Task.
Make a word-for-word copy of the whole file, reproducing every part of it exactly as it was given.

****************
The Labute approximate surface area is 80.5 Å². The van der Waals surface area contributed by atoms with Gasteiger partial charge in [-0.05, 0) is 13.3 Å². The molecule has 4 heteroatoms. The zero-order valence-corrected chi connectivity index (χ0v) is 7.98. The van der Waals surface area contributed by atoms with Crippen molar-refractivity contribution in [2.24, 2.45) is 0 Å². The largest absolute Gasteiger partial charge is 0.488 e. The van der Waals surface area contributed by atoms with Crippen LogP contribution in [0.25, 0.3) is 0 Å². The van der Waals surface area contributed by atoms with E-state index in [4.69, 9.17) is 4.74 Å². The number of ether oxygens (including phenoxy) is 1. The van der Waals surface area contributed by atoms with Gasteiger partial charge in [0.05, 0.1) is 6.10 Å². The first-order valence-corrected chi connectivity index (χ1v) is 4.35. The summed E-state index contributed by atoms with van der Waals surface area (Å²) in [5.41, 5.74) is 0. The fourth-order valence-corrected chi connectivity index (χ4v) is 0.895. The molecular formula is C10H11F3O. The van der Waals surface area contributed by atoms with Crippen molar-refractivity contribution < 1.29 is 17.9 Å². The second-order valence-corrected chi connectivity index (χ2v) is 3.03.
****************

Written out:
The Labute approximate surface area is 80.5 Å². The van der Waals surface area contributed by atoms with Gasteiger partial charge in [-0.05, 0) is 13.3 Å². The molecule has 4 heteroatoms. The zero-order valence-corrected chi connectivity index (χ0v) is 7.98. The van der Waals surface area contributed by atoms with Crippen molar-refractivity contribution in [2.24, 2.45) is 0 Å². The largest absolute Gasteiger partial charge is 0.488 e. The van der Waals surface area contributed by atoms with Crippen LogP contribution in [0.25, 0.3) is 0 Å². The van der Waals surface area contributed by atoms with E-state index in [4.69, 9.17) is 4.74 Å². The number of ether oxygens (including phenoxy) is 1. The van der Waals surface area contributed by atoms with Gasteiger partial charge in [0.05, 0.1) is 6.10 Å². The first-order valence-corrected chi connectivity index (χ1v) is 4.35. The summed E-state index contributed by atoms with van der Waals surface area (Å²) in [5.41, 5.74) is 0. The fourth-order valence-corrected chi connectivity index (χ4v) is 0.895. The molecular formula is C10H11F3O. The van der Waals surface area contributed by atoms with Crippen molar-refractivity contribution < 1.29 is 17.9 Å². The second-order valence-corrected chi connectivity index (χ2v) is 3.03.